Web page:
Potable Water, which is also known as ‘Drinking Water’, simply means water that is safe to drink, and it is becoming scarcer in the world. Increasing use is stressing freshwater resources worldwide, and a seemingly endless list of contaminants can turn once potable water into a health hazard or simply make it unacceptable aesthetically. The water, which is fit for drinking because it is clean and transparent. The Ph level of this water is 7. There are no microorganisms present in this water. The amount of drinking water required to maintain good health varies, and depends on physical activity level, age, health-related issues, and environmental conditions. Of the more than 2 billion people who lack potable water at home, 844 million don’t have even basic drinking water service, including 263 million who must travel 30 minutes per trip to collect water. About 159 million drink untreated surface water.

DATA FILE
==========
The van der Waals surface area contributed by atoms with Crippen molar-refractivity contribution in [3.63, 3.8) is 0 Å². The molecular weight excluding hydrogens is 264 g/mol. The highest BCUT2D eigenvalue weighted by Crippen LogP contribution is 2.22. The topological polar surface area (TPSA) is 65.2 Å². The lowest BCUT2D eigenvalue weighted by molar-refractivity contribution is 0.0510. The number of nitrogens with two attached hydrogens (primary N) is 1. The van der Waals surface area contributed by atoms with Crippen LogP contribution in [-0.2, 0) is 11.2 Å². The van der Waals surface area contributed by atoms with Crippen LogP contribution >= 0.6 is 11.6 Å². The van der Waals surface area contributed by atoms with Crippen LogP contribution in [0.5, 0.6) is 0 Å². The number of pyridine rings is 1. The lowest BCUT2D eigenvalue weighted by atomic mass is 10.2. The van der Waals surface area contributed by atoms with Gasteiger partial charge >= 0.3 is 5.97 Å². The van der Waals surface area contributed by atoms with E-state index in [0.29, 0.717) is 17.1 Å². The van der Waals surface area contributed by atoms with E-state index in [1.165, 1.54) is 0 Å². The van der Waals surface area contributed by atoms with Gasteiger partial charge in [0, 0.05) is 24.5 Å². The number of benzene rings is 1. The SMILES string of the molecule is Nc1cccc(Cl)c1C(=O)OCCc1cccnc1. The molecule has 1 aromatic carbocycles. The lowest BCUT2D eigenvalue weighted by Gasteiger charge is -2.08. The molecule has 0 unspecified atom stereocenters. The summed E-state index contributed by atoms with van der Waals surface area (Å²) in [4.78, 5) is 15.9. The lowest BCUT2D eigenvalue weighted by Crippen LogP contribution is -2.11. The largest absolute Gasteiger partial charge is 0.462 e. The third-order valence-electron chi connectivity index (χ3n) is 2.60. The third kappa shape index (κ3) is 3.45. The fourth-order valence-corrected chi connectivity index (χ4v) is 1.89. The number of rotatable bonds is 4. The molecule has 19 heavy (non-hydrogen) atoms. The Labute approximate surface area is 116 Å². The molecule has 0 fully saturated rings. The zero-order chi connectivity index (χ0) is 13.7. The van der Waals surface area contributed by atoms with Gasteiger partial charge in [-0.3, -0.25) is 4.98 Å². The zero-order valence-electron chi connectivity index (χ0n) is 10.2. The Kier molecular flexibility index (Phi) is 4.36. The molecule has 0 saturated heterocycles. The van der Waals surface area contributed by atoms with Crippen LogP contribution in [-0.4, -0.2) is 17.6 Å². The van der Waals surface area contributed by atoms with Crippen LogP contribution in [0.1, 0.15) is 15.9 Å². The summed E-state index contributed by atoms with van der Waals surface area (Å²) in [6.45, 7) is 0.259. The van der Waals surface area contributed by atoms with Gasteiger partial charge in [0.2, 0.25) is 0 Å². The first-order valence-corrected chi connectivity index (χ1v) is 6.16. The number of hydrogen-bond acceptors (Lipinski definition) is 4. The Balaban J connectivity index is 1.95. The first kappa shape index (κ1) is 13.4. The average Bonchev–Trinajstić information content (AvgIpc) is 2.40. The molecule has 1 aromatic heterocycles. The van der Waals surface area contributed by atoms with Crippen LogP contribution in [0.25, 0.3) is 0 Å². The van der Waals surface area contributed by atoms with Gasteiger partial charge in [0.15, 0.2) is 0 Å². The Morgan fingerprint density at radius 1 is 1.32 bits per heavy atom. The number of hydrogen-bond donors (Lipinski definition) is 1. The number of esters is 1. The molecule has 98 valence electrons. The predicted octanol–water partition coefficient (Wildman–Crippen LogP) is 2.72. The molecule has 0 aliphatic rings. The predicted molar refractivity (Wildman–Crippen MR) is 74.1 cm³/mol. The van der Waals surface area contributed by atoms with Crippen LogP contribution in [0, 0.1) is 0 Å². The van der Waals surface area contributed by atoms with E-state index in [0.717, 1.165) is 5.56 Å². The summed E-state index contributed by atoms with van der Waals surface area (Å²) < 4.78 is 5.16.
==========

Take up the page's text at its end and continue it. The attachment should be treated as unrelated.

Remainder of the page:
Globally, by 2015, 89% of people had access to water from a source that is suitable for drinking called improved water sources. In Sub-Saharan Africa, access to potable water ranged from 40% to 80% of the population. Nearly 4.2 billion people worldwide had access to tap water, while another 2.4 billion had access to wells or public taps. The World Health Organization considers access to safe drinking water a basic human right. Unsafe drinking water is a major cause of diarrheal disease, which kills about 800,000 children under the age of 5 a year, usually in developing countries, but 90 countries are expected to fail to reach the goal of universal coverage by 2030. Potable water is fundamental to human life, and we can expect it to be a growing issue for the foreseeable future.